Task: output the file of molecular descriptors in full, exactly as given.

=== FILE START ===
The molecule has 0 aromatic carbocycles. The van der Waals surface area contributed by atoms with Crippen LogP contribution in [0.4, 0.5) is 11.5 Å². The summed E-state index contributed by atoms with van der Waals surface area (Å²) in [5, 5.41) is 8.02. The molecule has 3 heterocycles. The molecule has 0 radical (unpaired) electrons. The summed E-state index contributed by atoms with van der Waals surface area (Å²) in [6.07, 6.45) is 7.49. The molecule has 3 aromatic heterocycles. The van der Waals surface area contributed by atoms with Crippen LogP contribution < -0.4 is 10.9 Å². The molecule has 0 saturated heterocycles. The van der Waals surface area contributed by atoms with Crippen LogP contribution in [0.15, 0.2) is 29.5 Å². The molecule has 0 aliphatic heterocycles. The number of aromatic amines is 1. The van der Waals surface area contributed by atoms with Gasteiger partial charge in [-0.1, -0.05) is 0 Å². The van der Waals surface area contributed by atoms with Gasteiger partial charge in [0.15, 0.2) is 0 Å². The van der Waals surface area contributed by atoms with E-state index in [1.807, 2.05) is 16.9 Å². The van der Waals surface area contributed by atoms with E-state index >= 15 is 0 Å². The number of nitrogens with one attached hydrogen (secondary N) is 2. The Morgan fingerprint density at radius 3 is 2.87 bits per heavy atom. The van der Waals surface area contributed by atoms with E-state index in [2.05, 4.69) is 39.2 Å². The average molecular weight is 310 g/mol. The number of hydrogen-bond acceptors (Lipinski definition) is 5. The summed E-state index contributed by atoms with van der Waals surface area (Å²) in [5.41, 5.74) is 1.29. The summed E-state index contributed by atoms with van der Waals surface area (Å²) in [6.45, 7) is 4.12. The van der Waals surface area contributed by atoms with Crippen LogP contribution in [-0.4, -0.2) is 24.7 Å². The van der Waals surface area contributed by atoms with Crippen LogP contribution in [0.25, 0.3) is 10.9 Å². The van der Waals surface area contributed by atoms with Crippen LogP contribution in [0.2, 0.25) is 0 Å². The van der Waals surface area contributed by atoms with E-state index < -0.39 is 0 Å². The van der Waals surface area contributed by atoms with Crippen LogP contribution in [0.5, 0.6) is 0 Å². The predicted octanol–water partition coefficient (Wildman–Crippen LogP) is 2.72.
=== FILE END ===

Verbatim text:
The molecule has 0 aromatic carbocycles. The van der Waals surface area contributed by atoms with Crippen LogP contribution in [0.4, 0.5) is 11.5 Å². The summed E-state index contributed by atoms with van der Waals surface area (Å²) in [5, 5.41) is 8.02. The molecule has 3 heterocycles. The molecule has 0 radical (unpaired) electrons. The summed E-state index contributed by atoms with van der Waals surface area (Å²) in [6.07, 6.45) is 7.49. The molecule has 3 aromatic heterocycles. The van der Waals surface area contributed by atoms with Crippen LogP contribution < -0.4 is 10.9 Å². The molecule has 0 saturated heterocycles. The van der Waals surface area contributed by atoms with Crippen LogP contribution in [0.15, 0.2) is 29.5 Å². The molecule has 0 aliphatic heterocycles. The number of aromatic amines is 1. The van der Waals surface area contributed by atoms with Gasteiger partial charge in [-0.1, -0.05) is 0 Å². The van der Waals surface area contributed by atoms with Gasteiger partial charge in [0.15, 0.2) is 0 Å². The van der Waals surface area contributed by atoms with E-state index in [1.807, 2.05) is 16.9 Å². The van der Waals surface area contributed by atoms with E-state index >= 15 is 0 Å². The number of nitrogens with one attached hydrogen (secondary N) is 2. The Morgan fingerprint density at radius 3 is 2.87 bits per heavy atom. The van der Waals surface area contributed by atoms with E-state index in [2.05, 4.69) is 39.2 Å². The average molecular weight is 310 g/mol. The number of hydrogen-bond acceptors (Lipinski definition) is 5. The summed E-state index contributed by atoms with van der Waals surface area (Å²) in [5.41, 5.74) is 1.29. The summed E-state index contributed by atoms with van der Waals surface area (Å²) in [6.45, 7) is 4.12. The van der Waals surface area contributed by atoms with Crippen LogP contribution in [-0.4, -0.2) is 24.7 Å². The van der Waals surface area contributed by atoms with Crippen LogP contribution in [0.25, 0.3) is 10.9 Å². The van der Waals surface area contributed by atoms with Crippen LogP contribution in [0.2, 0.25) is 0 Å². The van der Waals surface area contributed by atoms with E-state index < -0.39 is 0 Å². The van der Waals surface area contributed by atoms with Crippen LogP contribution in [0.5, 0.6) is 0 Å². The predicted octanol–water partition coefficient (Wildman–Crippen LogP) is 2.72.